A wee-hours maneuver of a Soyuz spacecraft is critical for keeping things safe
One of the trickiest questions for a Soyuz spacecraft approaching the International Space Station (ISS) is where to park. The ISS may be larger than a football field, but it’s got only so many ways to get inside, and with crewed spacecraft and uncrewed cargo ships regularly shuttling up and down, docking ports—or at least the right docking port—can be at a premium.
In the pre-dawn hours of Sept. 28, space station astronaut Scott Kelly, along with cosmonauts Mikhail Kornienko and Gennady Padalka, will be required to do a bit of delicate flying to sort just that kind of problem out.
The three crewmen arrived at the station on March 29, with Padalka slated to spend six months aloft, and Kelly and Kornienko scheduled for a marathon one year in space. They docked their Soyuz spacecraft at the station’s Poisk module—a 16-ft. (4.8 m) Russian node that was added to the ISS in 2009 as a science lab, observation point and egress compartment for astronauts embarking on spacewalks. It’s remained there ever since, and that’s a concern.
The five-plus months the ship has been hanging off the station in the alternating searing heat and deep freeze of orbital space can take its toll on the hardware, and since the crews rely on the ships as their way back to Earth, NASA and the Russian space agency, Roscosmos, instituted a rule: 180 days is the maximum amount of time a Soyuz can remain aloft before detaching and returning to Earth. But Kelly and Kornienko are set to stay for 365 days—which complicates their ride home.
Their Soyuz is not the only one that’s on hand. There’s another one for the other three crewmembers who are currently aboard. (Another NASA-Roscosmos rule: there must always be enough seats for everyone to be able to bail out immediately in the event of an emergency.) And on September 2, a third ship, carrying three more crew members, is set to arrive for a changeover of personnel. Not all docking nodes are equal—the Poisk is a better target since it faces Earth—and that requires a little juggling. Mission rules—to say nothing of basic physics—make the job a delicate one.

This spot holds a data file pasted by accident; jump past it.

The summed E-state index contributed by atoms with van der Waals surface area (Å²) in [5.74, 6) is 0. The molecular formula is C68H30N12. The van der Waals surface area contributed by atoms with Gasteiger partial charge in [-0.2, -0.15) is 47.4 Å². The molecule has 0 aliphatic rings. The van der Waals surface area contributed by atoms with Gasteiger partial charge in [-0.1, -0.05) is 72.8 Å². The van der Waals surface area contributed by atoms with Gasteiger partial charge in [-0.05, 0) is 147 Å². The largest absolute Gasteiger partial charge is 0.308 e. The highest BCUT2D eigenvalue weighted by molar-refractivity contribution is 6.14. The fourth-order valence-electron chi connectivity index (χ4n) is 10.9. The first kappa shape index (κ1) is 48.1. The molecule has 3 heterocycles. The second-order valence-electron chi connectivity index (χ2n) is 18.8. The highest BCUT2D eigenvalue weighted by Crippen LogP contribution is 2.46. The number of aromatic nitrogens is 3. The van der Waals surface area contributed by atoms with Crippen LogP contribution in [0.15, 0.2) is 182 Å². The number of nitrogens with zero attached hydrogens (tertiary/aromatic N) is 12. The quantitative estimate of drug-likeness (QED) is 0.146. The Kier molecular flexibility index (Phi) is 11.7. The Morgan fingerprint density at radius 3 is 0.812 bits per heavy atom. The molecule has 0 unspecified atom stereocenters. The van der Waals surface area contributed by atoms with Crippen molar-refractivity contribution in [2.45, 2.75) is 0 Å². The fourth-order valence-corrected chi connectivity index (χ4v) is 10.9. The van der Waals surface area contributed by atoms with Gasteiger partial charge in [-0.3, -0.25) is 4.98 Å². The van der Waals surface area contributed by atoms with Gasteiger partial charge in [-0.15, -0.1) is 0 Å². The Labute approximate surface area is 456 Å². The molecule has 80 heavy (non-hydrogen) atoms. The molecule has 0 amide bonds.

At 3:09 AM EDT, the complete Padalka-Kornienko-Kelly team will climb fully suited into their Soyuz. Technically, it does not take all three men to do the job. Padalka, who is one of the most experienced Soyuz pilots extant, has joked that he could fly the thing with two cabbages in the other seats. But in the event of Soyuz emergency requiring an immediate reentry, all three men must be aboard—lest a solitary pilot come home, leaving five people aboard the ISS and only three seats on the remaining Soyuz.
The crew will then undock from the Poisk and re-dock to the nearby Zvezda module, or service module—a straight distance of only a few dozen yards. But these kinds of orbital maneuvers require care, with both the station and the Soyuz orbiting the Earth at 17,133 mph (27,572 k/h) but moving just a few feet or inches at a time relative to each other.
“They’ll undock, then back out 200 meters or so,” says NASA TV commentator and overall space station authority Rob Navias. “Then they’ll fly around to the back end of the service module, do a lateral translation, fly retrograde, then move in for a docking at the aft end of the module.” If that sounds like an awfully complicated way to say, essentially, that they’ll back up, turn around and pull in at another door, it’s less techno-babble than it is a reflection of the complexity of even the most straightforward maneuvers in space.
Two of the newly arriving crew members will be only short-timers, staying on the station for just 10 days. They’ll then fly home with Padalka in the older ship, leaving the fresh one for Kelly, Kornienko and another crew member six months later.
The ISS may be the most complicated job site on—or off—the planet, but it’s one that could proudly display a sign reading “14 years without an accident.” Playing by all the workplace safety rules will help keep that record going.